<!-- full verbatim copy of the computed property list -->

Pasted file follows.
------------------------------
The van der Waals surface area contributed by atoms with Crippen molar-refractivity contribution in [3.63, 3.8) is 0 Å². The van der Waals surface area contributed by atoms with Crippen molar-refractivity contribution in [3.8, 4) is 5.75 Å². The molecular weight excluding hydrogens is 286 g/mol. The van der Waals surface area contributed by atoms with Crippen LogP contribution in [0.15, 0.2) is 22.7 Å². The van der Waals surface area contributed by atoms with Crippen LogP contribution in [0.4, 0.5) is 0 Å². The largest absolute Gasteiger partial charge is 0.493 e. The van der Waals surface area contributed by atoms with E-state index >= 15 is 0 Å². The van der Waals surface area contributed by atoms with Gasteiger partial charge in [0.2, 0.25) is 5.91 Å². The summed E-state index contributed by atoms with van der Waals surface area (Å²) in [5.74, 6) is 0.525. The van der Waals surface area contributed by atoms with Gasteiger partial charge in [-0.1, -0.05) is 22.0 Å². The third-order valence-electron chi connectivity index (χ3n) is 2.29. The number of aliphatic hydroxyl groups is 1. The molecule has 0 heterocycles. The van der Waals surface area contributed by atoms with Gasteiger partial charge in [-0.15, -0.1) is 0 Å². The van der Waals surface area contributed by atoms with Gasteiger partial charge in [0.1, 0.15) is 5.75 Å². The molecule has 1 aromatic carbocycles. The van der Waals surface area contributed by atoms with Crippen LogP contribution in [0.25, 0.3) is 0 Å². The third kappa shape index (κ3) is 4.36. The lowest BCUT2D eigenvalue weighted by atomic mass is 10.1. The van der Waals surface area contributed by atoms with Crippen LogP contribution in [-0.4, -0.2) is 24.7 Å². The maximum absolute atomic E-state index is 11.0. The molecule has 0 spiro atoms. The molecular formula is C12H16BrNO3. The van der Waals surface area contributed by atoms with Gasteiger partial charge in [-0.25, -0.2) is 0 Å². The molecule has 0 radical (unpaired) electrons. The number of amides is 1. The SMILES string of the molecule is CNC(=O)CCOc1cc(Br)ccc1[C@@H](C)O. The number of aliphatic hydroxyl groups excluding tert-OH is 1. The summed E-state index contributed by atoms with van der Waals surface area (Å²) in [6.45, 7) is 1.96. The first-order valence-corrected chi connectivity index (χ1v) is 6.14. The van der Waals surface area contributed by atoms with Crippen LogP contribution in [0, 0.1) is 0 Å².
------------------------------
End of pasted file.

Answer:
The van der Waals surface area contributed by atoms with Crippen molar-refractivity contribution in [3.63, 3.8) is 0 Å². The van der Waals surface area contributed by atoms with Crippen molar-refractivity contribution in [3.8, 4) is 5.75 Å². The molecular weight excluding hydrogens is 286 g/mol. The van der Waals surface area contributed by atoms with Crippen LogP contribution in [0.15, 0.2) is 22.7 Å². The van der Waals surface area contributed by atoms with Crippen LogP contribution in [0.4, 0.5) is 0 Å². The largest absolute Gasteiger partial charge is 0.493 e. The van der Waals surface area contributed by atoms with E-state index >= 15 is 0 Å². The van der Waals surface area contributed by atoms with Gasteiger partial charge in [0.2, 0.25) is 5.91 Å². The summed E-state index contributed by atoms with van der Waals surface area (Å²) in [5.74, 6) is 0.525. The van der Waals surface area contributed by atoms with Gasteiger partial charge in [-0.1, -0.05) is 22.0 Å². The third-order valence-electron chi connectivity index (χ3n) is 2.29. The number of aliphatic hydroxyl groups is 1. The molecule has 0 heterocycles. The van der Waals surface area contributed by atoms with Gasteiger partial charge in [-0.15, -0.1) is 0 Å². The van der Waals surface area contributed by atoms with Gasteiger partial charge in [0.1, 0.15) is 5.75 Å². The molecule has 1 aromatic carbocycles. The van der Waals surface area contributed by atoms with Crippen LogP contribution in [0.25, 0.3) is 0 Å². The third kappa shape index (κ3) is 4.36. The lowest BCUT2D eigenvalue weighted by atomic mass is 10.1. The van der Waals surface area contributed by atoms with Crippen LogP contribution in [-0.4, -0.2) is 24.7 Å². The maximum absolute atomic E-state index is 11.0. The molecule has 0 spiro atoms. The molecular formula is C12H16BrNO3. The van der Waals surface area contributed by atoms with Gasteiger partial charge in [-0.25, -0.2) is 0 Å². The molecule has 0 radical (unpaired) electrons. The number of amides is 1. The SMILES string of the molecule is CNC(=O)CCOc1cc(Br)ccc1[C@@H](C)O. The number of aliphatic hydroxyl groups excluding tert-OH is 1. The summed E-state index contributed by atoms with van der Waals surface area (Å²) in [6.45, 7) is 1.96. The first-order valence-corrected chi connectivity index (χ1v) is 6.14. The van der Waals surface area contributed by atoms with Crippen LogP contribution in [0, 0.1) is 0 Å².